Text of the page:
With a MacBook Air, you’re able to do pretty much anything you would need, such as social media, email, writing, programming, and testing out apps in XCode, photo and video editing, graphic design, project management, finance, and much more. And since it runs macOS, you have true multitasking with much more than three apps running at once. Plus, the MacBook Air is the most portable laptop offering from Apple — it’s so lightweight that you’ll forget you even have it with you sometimes.
Meanwhile, even though the iPad Pro comes in a smaller 11-inch size, you get fewer ports, RAM, and must use iPadOS. Though iPadOS has come quite a way since iPads first came out, it’s still held back by limitations, such as only having three active apps on screen at a time through Split View and Slide Over modes. iOS also likes to refresh suspended apps after a period of idleness, which means multitasking is slightly hampered.
If you do not mind having to use iPadOS to do everything (it’s possible, but can take more time than using a Mac), then an iPad Pro could be your only computer. However, we require a bit more for our computing needs, which is why we think a MacBook Air is better.
We recommend a Mac for serious computing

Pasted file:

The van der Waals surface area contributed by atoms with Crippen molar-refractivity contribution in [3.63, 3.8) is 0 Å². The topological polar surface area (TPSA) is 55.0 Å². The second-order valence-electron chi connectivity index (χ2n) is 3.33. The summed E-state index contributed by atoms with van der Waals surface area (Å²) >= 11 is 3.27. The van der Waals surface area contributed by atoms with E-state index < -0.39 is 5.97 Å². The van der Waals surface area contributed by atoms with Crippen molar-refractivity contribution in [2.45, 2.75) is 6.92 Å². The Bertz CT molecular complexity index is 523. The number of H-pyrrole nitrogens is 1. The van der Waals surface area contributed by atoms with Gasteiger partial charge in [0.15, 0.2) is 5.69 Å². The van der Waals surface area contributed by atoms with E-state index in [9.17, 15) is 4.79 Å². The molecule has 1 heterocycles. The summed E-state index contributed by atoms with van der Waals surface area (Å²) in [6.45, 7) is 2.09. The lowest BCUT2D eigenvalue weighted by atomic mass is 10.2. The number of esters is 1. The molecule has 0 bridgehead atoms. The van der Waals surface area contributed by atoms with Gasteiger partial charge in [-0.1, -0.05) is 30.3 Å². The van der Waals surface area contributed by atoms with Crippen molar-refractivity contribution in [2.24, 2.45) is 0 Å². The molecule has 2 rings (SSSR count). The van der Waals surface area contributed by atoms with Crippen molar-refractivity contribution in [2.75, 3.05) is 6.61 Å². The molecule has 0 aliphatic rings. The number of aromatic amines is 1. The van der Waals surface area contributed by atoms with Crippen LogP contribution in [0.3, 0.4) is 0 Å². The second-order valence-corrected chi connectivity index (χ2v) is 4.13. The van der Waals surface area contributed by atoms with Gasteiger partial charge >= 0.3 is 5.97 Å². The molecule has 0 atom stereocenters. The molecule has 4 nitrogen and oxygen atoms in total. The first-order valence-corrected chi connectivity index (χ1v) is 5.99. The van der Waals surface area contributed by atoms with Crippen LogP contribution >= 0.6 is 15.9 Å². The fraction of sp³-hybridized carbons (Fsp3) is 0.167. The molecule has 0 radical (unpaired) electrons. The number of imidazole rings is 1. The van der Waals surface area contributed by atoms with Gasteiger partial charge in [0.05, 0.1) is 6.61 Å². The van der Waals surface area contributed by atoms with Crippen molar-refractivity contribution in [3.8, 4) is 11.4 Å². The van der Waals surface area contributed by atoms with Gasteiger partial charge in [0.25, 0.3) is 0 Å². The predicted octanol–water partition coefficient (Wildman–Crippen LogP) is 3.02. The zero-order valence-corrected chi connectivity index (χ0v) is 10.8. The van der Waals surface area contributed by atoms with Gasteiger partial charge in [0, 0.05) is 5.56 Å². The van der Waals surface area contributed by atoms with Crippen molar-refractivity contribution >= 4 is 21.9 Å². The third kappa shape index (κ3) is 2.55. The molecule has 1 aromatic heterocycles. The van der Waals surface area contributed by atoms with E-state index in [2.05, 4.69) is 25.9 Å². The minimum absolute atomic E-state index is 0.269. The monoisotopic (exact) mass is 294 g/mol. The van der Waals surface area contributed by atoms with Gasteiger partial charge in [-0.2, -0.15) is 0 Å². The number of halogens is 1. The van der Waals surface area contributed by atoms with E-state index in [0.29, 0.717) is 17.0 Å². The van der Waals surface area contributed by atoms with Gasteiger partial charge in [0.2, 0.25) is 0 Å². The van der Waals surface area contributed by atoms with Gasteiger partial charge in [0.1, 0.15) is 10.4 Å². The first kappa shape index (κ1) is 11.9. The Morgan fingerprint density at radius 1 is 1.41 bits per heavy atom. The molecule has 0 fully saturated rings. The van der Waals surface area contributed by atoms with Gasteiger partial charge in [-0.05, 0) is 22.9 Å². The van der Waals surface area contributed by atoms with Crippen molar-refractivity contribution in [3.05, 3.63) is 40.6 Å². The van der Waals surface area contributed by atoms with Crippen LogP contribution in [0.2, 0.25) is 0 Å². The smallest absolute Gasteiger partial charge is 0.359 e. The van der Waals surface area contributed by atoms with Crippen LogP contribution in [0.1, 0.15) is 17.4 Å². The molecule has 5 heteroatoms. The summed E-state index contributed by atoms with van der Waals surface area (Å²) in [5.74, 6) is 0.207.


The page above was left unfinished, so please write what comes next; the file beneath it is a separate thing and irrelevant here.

Apple has made a lot of improvements in iPadOS, and while it’s good for basic, short-term sessions, we can’t recommend it if you need something for longer periods. Multitasking with iPadOS involves using Split Screen and Slide Over apps, which is at most three apps or windows of one app on-screen at once. With a MacBook Air running macOS, you can have pretty much an unlimited number of windows open, and they will truly continue to run in the background, and not be put into a suspended state as it would be on iOS/iPadOS. Plus, windows can be resized to however big or small you need them to be on macOS, instead of the 50/50 or 25/75 or 75/25 ratio in Split Screen or on-third screen size Slide Over window.
And keep in mind that the iPad Pro, despite the “Pro” moniker, will always be limited to 4GB of RAM, regardless of the screen size and storage capacity you choose. The MacBook Air starts out with 8GB, which is already double the RAM of the iPad Pro, and you can even configure it up to 16GB if need be. Having more RAM is always a good thing, as it makes the machine feel and run faster, and it can handle even more resource-intensive tasks like video editing.
Lightweight power for everyone
MacBook Air is Apple’s most portable computer and can do pretty much anything you need it to on macOS without limitations aside from the camera and graphics card.
Get the most out of iPadOS
The iPad Pro gives you the power of iPadOS in two convenient sizes for all of your computing-on-the-go needs. But keep in mind that you’re still dealing with iPadOS, which is still not quite the same as macOS.